UAW trying different approach to unionize Volkswagen plant

Despite two failed attempts to unionize the Volkswagen plant in Chattanooga, Tennessee, the United Auto Workers (UAW) on July 10 announced the creation of Local 42, a local that Chattanooga VW workers can join voluntarily.

“We’ve had ongoing discussions with Volkswagen and have arrived at a consensus with the company,” Gary Casteel, the UAW’s secretary-treasurer, said in a statement about the union’s latest move. “Upon Local 42 signing up a meaningful portion of Volkswagen’s Chattanooga workforce, we’re confident the company will recognize Local 42 by dealing with it as a members’ union that represents those employees who join the local. As part of this consensus, the UAW is committed to continuing its joint efforts with Volkswagen to ensure the company’s expansion and growth in Chattanooga.”

In the fall of 2013, the union conducted a “card check” campaign in an effort to unionize the plant. But workers filed charges with the National Labor Relations Board accusing the union of using misleading and bullying tactics to gain a majority of the workers’ signatures.

So then Volkswagen agreed to a secret-ballot election and to sign a neutrality agreement with the UAW. That agreement meant that the company would refrain from speaking against the union’s efforts to unionize the plant and give it access to various plant facilities.

As part of the agreement, the UAW promised not to defame the company or strike during negotiations over a collective bargaining agreement in the event the union was voted in as a bargaining representative. The union lost the election, held in February 2014, by a vote of 712-626.

Volkswagen has said it wants to establish a “works council” at the Chattanooga plant like it has at other facilities. Such a council would require union representation.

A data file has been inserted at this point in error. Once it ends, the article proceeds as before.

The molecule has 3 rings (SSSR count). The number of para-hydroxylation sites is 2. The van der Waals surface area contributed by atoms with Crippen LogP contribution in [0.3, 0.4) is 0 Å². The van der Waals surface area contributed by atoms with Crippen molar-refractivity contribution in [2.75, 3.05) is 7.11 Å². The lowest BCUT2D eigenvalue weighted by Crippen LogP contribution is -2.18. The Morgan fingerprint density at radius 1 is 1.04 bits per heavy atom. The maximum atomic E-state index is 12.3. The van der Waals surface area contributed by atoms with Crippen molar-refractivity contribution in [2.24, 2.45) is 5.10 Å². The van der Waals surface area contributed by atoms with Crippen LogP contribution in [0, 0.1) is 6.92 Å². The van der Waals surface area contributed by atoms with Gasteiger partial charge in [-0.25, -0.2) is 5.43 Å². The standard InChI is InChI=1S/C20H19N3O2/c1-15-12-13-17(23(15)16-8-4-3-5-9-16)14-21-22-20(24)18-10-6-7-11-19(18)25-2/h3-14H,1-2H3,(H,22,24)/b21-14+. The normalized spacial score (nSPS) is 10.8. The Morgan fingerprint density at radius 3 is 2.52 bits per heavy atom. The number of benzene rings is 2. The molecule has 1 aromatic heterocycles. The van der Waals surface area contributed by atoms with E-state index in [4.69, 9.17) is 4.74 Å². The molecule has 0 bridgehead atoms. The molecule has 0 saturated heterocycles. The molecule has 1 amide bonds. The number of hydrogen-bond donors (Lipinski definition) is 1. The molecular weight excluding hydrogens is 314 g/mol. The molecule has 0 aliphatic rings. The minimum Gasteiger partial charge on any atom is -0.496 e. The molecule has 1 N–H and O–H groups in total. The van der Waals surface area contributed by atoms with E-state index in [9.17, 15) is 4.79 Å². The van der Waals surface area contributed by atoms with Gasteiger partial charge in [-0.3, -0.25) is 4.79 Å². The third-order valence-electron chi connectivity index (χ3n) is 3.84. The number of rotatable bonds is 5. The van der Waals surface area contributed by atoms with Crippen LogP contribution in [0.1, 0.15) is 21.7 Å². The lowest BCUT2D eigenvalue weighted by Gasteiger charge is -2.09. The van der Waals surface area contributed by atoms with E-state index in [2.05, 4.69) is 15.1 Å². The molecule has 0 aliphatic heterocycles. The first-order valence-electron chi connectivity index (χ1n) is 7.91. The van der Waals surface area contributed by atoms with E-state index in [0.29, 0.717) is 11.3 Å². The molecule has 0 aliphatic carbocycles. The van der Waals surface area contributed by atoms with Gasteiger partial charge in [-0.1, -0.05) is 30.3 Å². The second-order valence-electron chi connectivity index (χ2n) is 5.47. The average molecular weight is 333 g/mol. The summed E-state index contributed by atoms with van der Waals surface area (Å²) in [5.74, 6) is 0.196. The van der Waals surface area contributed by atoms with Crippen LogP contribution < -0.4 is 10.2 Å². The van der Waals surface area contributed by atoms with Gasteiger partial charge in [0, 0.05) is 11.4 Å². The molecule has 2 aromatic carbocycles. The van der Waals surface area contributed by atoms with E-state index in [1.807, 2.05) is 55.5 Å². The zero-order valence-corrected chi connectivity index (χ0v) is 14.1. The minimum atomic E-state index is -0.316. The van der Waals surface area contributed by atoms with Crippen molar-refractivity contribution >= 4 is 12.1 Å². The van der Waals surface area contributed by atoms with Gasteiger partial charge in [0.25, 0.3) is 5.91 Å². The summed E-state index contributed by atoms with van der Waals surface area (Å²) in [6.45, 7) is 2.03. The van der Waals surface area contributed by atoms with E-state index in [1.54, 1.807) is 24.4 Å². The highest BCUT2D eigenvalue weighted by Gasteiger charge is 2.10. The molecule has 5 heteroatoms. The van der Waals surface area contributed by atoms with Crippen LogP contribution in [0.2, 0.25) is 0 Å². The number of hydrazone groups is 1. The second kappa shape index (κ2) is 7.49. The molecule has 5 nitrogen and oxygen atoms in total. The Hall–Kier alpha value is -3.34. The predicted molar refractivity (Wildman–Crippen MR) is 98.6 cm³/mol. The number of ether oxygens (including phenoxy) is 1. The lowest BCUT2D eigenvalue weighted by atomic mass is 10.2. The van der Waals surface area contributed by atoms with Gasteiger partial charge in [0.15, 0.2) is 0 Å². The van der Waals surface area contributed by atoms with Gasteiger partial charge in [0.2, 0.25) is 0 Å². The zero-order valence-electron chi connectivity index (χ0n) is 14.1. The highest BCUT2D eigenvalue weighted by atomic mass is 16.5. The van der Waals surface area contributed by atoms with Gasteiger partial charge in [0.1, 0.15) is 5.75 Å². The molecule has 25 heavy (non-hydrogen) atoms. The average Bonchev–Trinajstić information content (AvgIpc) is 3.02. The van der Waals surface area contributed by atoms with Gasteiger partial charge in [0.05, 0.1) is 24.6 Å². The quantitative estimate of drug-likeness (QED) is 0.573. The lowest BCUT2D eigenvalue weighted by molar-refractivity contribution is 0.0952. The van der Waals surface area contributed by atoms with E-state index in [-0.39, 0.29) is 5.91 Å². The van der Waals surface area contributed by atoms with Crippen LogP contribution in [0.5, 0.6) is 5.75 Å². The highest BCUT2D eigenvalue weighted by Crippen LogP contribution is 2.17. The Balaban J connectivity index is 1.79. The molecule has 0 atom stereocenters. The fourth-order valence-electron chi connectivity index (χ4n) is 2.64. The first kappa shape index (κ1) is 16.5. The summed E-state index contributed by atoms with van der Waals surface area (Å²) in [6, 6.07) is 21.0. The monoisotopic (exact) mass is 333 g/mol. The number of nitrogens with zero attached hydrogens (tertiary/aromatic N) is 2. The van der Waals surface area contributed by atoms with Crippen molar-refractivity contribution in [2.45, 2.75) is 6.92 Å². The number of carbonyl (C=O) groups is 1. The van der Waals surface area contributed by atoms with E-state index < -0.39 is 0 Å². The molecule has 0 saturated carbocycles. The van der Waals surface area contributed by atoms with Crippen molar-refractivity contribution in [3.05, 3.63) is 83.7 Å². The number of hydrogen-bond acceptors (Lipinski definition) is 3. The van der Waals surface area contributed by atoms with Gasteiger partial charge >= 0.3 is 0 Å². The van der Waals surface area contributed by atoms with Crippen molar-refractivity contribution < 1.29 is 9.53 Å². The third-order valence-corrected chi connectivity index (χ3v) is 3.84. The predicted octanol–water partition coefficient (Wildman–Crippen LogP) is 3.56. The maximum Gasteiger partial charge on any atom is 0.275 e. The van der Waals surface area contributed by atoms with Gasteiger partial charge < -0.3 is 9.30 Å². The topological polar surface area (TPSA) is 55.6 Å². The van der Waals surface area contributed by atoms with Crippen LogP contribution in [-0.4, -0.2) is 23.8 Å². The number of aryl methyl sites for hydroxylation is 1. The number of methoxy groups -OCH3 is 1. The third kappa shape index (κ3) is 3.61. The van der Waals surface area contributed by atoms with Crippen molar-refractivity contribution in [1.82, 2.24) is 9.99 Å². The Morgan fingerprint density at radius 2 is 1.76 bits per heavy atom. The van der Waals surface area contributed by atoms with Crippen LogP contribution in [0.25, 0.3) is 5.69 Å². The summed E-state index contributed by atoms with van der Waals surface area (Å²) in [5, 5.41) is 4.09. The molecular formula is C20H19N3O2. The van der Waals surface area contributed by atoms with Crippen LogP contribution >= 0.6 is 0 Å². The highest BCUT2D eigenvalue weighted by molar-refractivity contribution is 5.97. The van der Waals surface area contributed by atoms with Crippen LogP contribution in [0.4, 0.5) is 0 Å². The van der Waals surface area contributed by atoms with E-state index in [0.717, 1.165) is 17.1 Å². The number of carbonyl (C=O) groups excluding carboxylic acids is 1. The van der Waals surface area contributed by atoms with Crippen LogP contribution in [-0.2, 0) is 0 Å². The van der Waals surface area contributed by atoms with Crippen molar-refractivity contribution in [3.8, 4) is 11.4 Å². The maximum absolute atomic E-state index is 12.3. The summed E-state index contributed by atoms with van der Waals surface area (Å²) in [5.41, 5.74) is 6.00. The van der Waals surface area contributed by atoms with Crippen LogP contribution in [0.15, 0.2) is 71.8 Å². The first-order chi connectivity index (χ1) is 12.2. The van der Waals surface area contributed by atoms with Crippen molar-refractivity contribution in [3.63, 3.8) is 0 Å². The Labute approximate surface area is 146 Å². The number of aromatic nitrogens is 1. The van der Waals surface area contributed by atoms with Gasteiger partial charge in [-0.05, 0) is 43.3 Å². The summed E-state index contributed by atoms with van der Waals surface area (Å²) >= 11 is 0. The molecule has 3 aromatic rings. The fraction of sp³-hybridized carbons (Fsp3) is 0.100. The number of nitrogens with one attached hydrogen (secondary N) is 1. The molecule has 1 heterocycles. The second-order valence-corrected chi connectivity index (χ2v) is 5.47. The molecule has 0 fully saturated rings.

After the election, Frank Fischer, CEO and chairman of Volkswagen Chattanooga, reiterated the company’s desire for a works council. “Our employees have not made a decision that they are against a works council,” he said. “Throughout this process, we found great enthusiasm for the idea of an American-style works council both inside and outside our plant. Our goal continues to be to determine the best method for establishing a works council in accordance with the requirements of U.S. labor law to meet VW America’s production needs and serve our employees’ interests.”

Dennis Williams, UAW president, was quoted in a July 11 Chattanooga Times Free Press article as saying workers joining the local won’t pay dues right away because dues can’t be collected until 30 days after a collective bargaining agreement is put in place with a company.

Plant workers and other interested parties are voicing opinions for and against the union’s creation of Local 42. Kay Gray was quoted in the Times Free Press as saying the opportunity to join the local is “something we are doing for ourselves and our coworkers.” She also said “the more I learned about the prospects of a union, the more I wanted this opportunity.”

Patrick Semmens, vice president of the National Right to Work Foundation, was quoted in the Times Free Press as saying voluntary membership may lead to an end run around an official election: “Maybe today it seems that Local 42 is just a voluntary organization, but someday soon the UAW may use your membership card in order to get the union recognized for every worker in the plant so it can move for Detroit-style collective bargaining without ever holding a secret-ballot vote.”